When the gun went off, Donovan Bailey was the last to move. His reaction time of 0.174 seconds was still faster than the blink of an eye, but an eternity behind the six other men competing in the 100-m finals at the 1996 Atlanta Games. His immediate impulse was to panic. “I’m thinking, ‘Oh, no!’ ” he recalls. The screw-up had cost him a crucial fraction of a second; the margin between Olympic victory and being an also-ran. Now he needed to find the patience to fix it. “I had to get back to worrying about accelerating, breathing and my body position. And be confident that my top-end speed was better than all those other guys.”
FROM THE ARCHIVES: Maclean’s reports on the troubled 1996 Atlanta Summer Games
Donovan was the reigning world champion, but Olympic gold had always been the goal. In the months before the Games, he and his coach, Dan Pfaff, had prepared for every imaginable variable on race night, including wind, rain and humidity. The sprinter stayed away from Atlanta until the last possible moment, flying in the day before the preliminaries and then secluding himself in a luxury villa with his support staff, training partners and a personal chef, far from the athletes’ village. Yet Donovan was nervous. “It’s the biggest show on Earth,” he says. He hardly slept the night before the heats, and when he lined up in the blocks the next morning, he was shaking.
The jitters subsided after he started running, and he cruised into the semis, securing a shot at a medal with the third-fastest time, and feeling he had something in reserve. To this day, Donovan can’t really explain why he was so slow out of the blocks. Maybe it was the three false starts that culminated in the disqualification of his British rival, Linford Christie. Perhaps, deep down, he was concerned about the man to his left, Frankie Fredericks of Namibia, who had beaten him handily in Helsinki just a few weeks before. He never needed to figure it out.
By the time Donovan hit full speed at the 45-m mark, he had caught Fredericks and the rest of the pack. Down the back stretch, he reeled in the front-runner, Ato Boldon of Trinidad and Tobago. “At 70 m, I knew I had won,” he says. “I focused on not laying back or pressing too hard. Just keeping my rhythm.”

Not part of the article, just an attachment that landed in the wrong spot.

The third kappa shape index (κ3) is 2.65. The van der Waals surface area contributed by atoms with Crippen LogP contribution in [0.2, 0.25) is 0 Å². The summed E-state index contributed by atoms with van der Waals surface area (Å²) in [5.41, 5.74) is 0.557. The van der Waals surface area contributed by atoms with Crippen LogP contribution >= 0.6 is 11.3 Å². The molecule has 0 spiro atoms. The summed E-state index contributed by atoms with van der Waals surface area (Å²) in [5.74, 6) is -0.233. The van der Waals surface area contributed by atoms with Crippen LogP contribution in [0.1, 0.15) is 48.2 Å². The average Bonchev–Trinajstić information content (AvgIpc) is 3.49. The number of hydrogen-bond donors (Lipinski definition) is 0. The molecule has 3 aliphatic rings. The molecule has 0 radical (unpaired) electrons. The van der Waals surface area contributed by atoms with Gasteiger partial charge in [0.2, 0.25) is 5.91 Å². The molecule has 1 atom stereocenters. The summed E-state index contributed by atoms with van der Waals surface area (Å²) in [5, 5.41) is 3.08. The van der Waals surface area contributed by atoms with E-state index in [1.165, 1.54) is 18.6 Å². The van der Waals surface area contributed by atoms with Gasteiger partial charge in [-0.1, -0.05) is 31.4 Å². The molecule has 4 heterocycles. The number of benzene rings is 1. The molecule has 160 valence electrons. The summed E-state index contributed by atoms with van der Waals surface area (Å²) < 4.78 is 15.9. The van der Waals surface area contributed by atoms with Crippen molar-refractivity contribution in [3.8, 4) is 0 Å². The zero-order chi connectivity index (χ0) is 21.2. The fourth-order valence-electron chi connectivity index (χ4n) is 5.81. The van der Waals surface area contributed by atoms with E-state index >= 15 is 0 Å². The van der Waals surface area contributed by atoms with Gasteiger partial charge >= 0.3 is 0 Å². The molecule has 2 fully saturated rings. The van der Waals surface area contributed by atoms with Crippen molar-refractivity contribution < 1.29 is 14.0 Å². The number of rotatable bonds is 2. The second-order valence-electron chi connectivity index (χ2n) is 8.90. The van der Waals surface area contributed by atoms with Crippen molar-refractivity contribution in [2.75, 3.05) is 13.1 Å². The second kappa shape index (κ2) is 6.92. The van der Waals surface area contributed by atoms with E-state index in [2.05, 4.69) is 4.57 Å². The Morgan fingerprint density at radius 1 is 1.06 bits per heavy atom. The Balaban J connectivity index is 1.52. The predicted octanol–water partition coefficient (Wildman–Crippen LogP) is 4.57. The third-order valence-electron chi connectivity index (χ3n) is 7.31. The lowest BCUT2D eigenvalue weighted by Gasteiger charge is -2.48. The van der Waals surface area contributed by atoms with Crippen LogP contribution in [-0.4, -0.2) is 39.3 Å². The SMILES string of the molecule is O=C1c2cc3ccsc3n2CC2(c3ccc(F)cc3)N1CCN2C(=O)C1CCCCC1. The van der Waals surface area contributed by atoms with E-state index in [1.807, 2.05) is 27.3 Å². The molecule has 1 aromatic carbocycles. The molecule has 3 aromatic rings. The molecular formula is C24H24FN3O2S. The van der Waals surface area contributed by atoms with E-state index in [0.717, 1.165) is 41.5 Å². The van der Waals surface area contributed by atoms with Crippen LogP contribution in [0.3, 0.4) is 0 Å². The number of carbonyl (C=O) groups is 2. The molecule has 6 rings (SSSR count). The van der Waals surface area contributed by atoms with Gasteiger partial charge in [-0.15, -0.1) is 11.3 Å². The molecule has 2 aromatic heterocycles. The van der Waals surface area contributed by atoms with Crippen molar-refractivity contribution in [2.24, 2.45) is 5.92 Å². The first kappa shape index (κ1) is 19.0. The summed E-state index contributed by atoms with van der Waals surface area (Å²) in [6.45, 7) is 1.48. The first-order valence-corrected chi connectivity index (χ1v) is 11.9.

As Donovan crossed the finish line, he looked to his right. “Everything was silent and in slow motion. I could see a bunch of guys jumping up and down and waving a Canadian flag.” Then he glanced left, to check his time on the track-side scoreboard. His wide, open-mouthed scream of joy came before he even realized that 9.84 was a new world record. The sound snapped back on, and events unfurled at their normal pace. He was the world’s fastest man.
Exactly one week later, Donovan and the other members of Canada’s 4×100-m men’s relay team—Robert Esmie, Glenroy Gilbert and Bruny Surin—made it double gold. (Carlton Chambers also received a medal for running in the heats and the semis.) Their race already won, Bruny started celebrating the moment he handed the baton to Donovan for the final leg, and the 100-m champion crossed the line with his right arm pointed high to the sky.
Donovan’s favourite memories of Atlanta aren’t the podiums or the anthems. They’re the couple of quiet days between the races when he handed out free shoes from Adidas, one of his sponsors, to athletes from poorer nations. Or the time he met boxing great Muhammad Ali, who lit the Olympic cauldron. “He shook my hand and called me ‘champ,’ ” Donovan says with a smile. — Jonathon Gatehouse
(Portrait by Dillan Cools)